The exhibition’s centrifugal point is a set of basic mathematical principles De Morgan employed, including symmetry, tessellations and geometric shapes. A striking ruby lustreware dish decorated with three insects exhibits rotational symmetry of overlapping triangles, while the precise vertical symmetry of a fan tile panel draws the eye in and upwards through an explosion of botanical ornament. While aesthetically pleasing, these examples are not in themselves indicative of virtuoso mathematical ability; their accessibility rather than their complexity is emphasised by the accompanying labels, written by local primary-school children. An animal chasing its tail around a plate may exhibit rotational symmetry, but its value lies in whimsy and charm rather than mathematical prowess.
More interesting are the individual tiles that serve as building blocks for larger geometric schemes. While the exhibition contains few physical examples of the ways in which individual tiles could be combined to create large-scale repeating patterns, accompanying images of schemes such as ‘Black Swan and Daisy’ and ‘Peacock and Carnation’ show the impact made possible through translation – the repetition of a pattern in different places throughout a design. De Morgan may have been inspired by his father’s work on infinity, but the dizzying effects also bring to mind the 19th-century craze for kaleidoscopes.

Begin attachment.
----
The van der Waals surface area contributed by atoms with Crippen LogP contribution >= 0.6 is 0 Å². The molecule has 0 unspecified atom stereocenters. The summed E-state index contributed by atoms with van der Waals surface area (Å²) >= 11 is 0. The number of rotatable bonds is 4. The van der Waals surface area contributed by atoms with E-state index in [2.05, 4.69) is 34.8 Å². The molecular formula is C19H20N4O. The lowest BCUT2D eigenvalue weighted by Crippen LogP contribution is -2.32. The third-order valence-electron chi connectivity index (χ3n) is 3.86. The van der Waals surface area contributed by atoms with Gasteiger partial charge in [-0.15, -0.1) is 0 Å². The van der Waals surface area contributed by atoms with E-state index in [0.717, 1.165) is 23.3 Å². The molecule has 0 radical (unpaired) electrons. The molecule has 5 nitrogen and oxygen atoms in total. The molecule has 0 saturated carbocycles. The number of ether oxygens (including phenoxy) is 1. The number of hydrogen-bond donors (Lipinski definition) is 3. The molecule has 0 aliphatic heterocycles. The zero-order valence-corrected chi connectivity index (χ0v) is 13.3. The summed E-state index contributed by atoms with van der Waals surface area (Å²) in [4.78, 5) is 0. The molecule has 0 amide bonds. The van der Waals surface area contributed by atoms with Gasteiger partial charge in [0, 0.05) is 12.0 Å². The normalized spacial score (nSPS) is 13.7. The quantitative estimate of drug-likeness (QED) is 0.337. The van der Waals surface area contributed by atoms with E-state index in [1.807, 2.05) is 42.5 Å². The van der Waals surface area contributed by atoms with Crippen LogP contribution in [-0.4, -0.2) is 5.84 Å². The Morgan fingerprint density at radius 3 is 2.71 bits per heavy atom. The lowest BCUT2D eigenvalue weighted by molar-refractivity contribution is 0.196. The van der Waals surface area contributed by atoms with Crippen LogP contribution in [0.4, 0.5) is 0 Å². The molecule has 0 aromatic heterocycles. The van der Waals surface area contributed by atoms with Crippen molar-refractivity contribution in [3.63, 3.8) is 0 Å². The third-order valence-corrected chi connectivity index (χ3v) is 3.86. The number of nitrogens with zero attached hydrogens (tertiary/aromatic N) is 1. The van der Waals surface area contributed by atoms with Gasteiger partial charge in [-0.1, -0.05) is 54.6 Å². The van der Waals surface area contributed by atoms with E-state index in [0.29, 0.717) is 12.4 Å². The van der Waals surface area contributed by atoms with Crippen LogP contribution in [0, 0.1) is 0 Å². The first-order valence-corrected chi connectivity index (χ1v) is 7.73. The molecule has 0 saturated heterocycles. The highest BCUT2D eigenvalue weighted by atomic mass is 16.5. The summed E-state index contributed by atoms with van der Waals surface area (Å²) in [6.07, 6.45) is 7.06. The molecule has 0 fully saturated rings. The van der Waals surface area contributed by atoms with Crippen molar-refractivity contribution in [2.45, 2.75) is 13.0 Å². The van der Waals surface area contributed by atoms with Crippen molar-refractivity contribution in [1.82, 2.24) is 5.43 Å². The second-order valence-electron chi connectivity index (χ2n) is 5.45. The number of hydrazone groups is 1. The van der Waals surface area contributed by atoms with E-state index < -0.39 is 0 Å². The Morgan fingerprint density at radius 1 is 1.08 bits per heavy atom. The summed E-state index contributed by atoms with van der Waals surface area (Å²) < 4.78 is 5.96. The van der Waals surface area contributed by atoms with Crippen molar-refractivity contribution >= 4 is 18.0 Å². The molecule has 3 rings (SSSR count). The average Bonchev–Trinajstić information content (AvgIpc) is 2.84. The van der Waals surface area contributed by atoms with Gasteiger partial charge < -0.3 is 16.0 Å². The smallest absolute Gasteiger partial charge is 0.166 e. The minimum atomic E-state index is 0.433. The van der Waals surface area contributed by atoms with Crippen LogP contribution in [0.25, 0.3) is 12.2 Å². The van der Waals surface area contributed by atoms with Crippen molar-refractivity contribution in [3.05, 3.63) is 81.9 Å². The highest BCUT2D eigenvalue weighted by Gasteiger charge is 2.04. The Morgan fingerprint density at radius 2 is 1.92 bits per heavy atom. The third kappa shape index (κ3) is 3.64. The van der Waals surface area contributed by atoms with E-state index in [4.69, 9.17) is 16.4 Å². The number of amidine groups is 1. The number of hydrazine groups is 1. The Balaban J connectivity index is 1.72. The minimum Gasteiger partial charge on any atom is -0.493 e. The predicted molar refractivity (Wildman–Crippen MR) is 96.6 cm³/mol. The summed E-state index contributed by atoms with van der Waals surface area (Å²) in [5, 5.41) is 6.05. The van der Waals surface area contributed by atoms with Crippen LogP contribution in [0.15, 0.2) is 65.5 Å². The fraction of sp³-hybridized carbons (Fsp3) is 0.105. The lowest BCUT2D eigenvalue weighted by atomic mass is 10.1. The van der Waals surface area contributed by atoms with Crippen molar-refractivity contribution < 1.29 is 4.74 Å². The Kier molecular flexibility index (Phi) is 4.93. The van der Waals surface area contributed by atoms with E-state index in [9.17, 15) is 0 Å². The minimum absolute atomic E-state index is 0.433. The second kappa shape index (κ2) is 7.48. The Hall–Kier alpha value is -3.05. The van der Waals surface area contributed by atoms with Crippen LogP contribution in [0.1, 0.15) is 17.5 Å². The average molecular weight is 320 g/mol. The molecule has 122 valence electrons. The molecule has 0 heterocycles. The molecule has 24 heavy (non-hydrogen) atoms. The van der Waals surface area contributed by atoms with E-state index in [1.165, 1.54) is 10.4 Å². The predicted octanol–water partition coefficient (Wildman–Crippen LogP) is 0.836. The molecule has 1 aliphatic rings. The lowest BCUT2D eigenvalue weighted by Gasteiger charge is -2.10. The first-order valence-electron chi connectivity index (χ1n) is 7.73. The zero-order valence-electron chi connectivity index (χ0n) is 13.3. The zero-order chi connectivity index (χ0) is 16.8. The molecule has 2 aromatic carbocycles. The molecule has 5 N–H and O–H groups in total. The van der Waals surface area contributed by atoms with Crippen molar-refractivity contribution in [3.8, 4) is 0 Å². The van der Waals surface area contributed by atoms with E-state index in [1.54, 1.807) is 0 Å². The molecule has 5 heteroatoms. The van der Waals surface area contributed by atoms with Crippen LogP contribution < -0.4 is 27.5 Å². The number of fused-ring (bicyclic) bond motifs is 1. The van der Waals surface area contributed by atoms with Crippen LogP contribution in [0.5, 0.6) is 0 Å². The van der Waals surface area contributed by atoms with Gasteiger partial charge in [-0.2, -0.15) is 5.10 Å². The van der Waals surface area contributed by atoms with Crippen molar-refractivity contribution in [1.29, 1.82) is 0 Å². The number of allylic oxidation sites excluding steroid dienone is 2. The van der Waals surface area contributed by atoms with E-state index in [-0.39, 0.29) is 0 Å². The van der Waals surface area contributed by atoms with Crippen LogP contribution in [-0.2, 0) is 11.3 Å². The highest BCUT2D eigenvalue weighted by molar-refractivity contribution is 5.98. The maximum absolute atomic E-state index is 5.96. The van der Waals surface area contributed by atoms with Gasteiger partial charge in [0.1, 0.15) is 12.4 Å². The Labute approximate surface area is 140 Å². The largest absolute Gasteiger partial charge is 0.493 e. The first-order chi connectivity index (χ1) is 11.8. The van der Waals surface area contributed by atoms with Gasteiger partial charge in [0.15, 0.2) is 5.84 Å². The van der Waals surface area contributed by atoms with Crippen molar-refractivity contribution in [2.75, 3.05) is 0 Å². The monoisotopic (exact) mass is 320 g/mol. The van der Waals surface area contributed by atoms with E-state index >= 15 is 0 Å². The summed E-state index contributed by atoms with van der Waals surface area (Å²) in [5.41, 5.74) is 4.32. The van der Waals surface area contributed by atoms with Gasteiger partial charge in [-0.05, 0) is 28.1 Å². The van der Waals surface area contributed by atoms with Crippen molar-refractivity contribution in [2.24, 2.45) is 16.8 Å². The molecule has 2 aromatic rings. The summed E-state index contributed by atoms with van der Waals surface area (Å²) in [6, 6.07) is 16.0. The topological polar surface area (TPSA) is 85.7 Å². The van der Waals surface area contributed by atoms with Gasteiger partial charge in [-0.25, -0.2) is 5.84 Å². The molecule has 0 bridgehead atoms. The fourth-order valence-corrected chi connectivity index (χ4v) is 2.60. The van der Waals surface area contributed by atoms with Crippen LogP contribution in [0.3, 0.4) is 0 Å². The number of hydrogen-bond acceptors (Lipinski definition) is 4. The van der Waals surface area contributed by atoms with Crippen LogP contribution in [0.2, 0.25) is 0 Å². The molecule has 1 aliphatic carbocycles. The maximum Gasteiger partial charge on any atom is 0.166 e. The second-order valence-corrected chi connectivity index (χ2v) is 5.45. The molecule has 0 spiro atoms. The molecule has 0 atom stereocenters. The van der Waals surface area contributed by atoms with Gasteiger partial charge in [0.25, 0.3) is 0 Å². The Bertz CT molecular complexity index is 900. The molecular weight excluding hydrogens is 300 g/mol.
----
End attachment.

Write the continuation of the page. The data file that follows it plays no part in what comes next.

De Morgan was profoundly impressed by Islamic patterns and his designs show the influence of the Turkish ceramics then on view at the South Kensington Museum, now the V&A. There is an apt symmetry of a different kind, therefore, to the fact that the V&A now holds many of his design drawings, a few of which are on display at the Guildhall. It is these preparatory works that show precisely how De Morgan used mathematics to structure designs. Close scrutiny of a sheet showing five designs for plate borders reveals tiny pin pricks in the centre of each circle, evidence of the compass he used to create the swirling segments of each pattern. Nearby is a design for an Italianate dish, one half pricked to allow dark ‘pounce’ to be rubbed through on to the plate. The sheet could then be turned over in order for its mirror-image to be transferred in the same way, creating a perfectly symmetrical design.
While so-called Persian forms clearly inspired De Morgan, his work lacks the spiritual significance of Islamic designs in which endlessly repeating patterns represent the infinite nature of Allah. In place of any religious conviction, object after object in this comprehensive exhibition shows De Morgan’s belief in a guiding principle of the Arts and Crafts movement, that beauty and truth emerge from the joy of craftsmanship and the satisfaction of labour. The experimental nature of De Morgan’s work suggests a delight in combining the possibilities of mathematics with the practicalities of design. The result is a body of work that exploits the certainties of geometry to create a reassuring and enduringly popular form of decoration.
‘Sublime Symmetry: The Mathematics Behind William De Morgan’s Ceramic Designs’ is at the Guildhall Art Gallery, London, until 28 October.
From the October 2018 issue of Apollo. Preview and subscribe here.
‘She changed how we encounter sculpture’ – remembering Phyllida Barlow (1944–2023)